The fall of an arrogant man

Published : 26 Nov 2015, 11:24 AM
Updated : 26 Nov 2015, 11:24 AM

The self-proclaimed razakar Salauddin Quader Chowdhury's wayward and raucous politics came to an ignominious end on 22 November.

Future students of political science and political researchers will certainly be horrified when they study his political life that began in 1971 as a collaborator of the Pakistani forces and ended in 2015 at the end of a hangman's rope.

They will take note of the fact that he had no qualms of conscience mocking the very birth of Bangladesh and Bengali language; denigrating Bangabandhu Sheikh Mujibur Rahman and other leaders of the largest political party of the country the Awami League, and scholars and civil society members of the country. Till the end, he remained a fervent Pakistani ideologue who could never accept the birth of Bangladesh despite the fact that he was a Bengali in every sense of the term.

Despite being a collaborator of the Pakistan occupation army, Salauddin Quader thrived on the soil of the land as a "national" of Bangladesh, earned his wealth here and sat in our sacred Parliament, and yet remained busy humiliating the country and its people at every opportunity that came his way. He maintained warm relations with countries and groups that were known to be "unfriendly" to Bangladesh.

SQ Chowdhury demonstrated no love for the common people of Bangladesh, simply because they lived outside the periphery of his narrow vision. He lived in an alienated cocoon. He did not even spare anyone from his own constituency who had annoyed him over a trifle.

There are examples aplenty of the many offensive comments he made about top BNP leaders while he was a political advisor to the party chief. He was ultimately thrown out of the party for exercising power beyond acceptable norms. He is known to have commented: "So long the dog used to move its tail, now the tail is moving the dog", in a clear reference to the influence of Khaleda Zia's son Tareque Rahman over his mother in taking party decisions, especially when he ruled from the infamous Hawa Bhaban in Banani.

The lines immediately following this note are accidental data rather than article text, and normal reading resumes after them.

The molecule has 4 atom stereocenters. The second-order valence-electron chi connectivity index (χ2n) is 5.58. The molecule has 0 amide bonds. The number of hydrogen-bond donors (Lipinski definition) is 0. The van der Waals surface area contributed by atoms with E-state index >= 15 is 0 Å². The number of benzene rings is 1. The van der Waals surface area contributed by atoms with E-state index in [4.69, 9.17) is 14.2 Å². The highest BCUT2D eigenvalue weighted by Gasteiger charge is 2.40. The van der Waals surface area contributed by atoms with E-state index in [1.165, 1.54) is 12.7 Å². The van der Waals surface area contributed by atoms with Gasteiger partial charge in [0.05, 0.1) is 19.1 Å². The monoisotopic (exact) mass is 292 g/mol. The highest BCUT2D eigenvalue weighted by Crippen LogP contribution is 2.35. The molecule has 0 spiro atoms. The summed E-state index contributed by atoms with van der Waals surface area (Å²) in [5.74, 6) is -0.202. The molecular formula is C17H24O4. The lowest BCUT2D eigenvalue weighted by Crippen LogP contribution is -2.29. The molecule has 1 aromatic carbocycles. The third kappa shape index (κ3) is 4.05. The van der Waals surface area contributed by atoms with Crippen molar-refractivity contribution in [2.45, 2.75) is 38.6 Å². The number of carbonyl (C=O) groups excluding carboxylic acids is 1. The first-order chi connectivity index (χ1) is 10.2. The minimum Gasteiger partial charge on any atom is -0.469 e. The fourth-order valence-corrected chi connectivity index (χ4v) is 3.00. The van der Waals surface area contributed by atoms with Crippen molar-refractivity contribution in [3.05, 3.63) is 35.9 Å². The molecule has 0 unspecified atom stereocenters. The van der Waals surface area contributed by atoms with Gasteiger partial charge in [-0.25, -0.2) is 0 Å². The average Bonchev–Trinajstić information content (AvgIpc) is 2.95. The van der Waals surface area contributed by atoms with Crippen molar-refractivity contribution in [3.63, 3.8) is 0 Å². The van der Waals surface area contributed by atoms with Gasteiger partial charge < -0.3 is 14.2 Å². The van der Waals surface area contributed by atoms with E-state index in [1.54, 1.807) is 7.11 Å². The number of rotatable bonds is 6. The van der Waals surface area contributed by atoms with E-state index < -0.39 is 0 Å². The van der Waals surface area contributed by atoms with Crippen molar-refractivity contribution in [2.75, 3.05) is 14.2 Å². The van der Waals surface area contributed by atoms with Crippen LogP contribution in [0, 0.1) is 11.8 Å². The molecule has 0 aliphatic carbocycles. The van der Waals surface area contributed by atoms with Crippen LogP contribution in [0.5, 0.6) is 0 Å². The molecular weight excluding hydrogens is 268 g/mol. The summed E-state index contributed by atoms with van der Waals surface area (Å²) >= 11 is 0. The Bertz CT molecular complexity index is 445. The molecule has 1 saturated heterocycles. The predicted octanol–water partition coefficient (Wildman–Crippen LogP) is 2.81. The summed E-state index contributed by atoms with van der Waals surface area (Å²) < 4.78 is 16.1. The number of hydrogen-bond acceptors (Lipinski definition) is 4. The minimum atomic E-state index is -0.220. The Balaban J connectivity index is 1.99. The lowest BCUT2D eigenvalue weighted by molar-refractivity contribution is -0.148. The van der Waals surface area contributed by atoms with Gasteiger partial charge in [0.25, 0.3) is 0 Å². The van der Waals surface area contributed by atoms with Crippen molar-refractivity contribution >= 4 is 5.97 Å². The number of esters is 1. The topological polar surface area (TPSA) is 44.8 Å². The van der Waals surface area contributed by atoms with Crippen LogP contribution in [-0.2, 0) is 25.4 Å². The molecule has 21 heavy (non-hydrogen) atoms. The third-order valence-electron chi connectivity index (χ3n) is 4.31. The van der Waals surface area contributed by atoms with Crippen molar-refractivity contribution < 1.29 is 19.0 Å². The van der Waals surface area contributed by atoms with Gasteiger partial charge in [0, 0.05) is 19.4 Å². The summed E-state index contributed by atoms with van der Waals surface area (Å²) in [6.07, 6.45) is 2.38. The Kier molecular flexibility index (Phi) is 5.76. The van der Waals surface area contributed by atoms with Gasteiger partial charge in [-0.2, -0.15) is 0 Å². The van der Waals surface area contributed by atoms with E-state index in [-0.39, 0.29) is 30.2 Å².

Salauddin's unabashed arrogance, disrespect and audacity while commenting on the formation and functioning of The International Crimes Tribunal (ICT) in 2009 outraged the entire nation but he remained blatantly blasé in his determination to undermine the court. He resorted to misguiding the court on many occasions by telling lies about his whereabouts in 1971 and his role in the nine-month occupation period. Towards the very end he pleaded for permission to bring some witnesses from Pakistan and other countries to prove that he was not in Bangladesh in 1971.

His mind worked in a bizarre way. A close study of his personality suggests that was driven by pathological hatred of and blind rage against the government, rule of law, and the people of the country.

Did he have some kind of premonition about his end when he once commented in court that it would ultimately hang him? On another occasion he had shouted before the court, "I am a razakar, my father was a razakar, so what are you going to do about it?" Such words only betrayed his inner beliefs and convictions.

If one follows his politics of the last 40-plus years and numerous caustic comments that he gifted the nation one would like to believe that he was made of the stuff that create the great tyrants of history. One shudders at the thought at what he would have done if he had absolute power to run the country.

Salauddin Quader Chowdhury steered his own boat in his perilous journey to doom. Other politicians of present and future should study his life and take lessons. The lesson is, no one can go far by doing politics for the party or the cult members only through ignoring the masses.

When a politician starts to go overboard he begins to pen his own epitaph.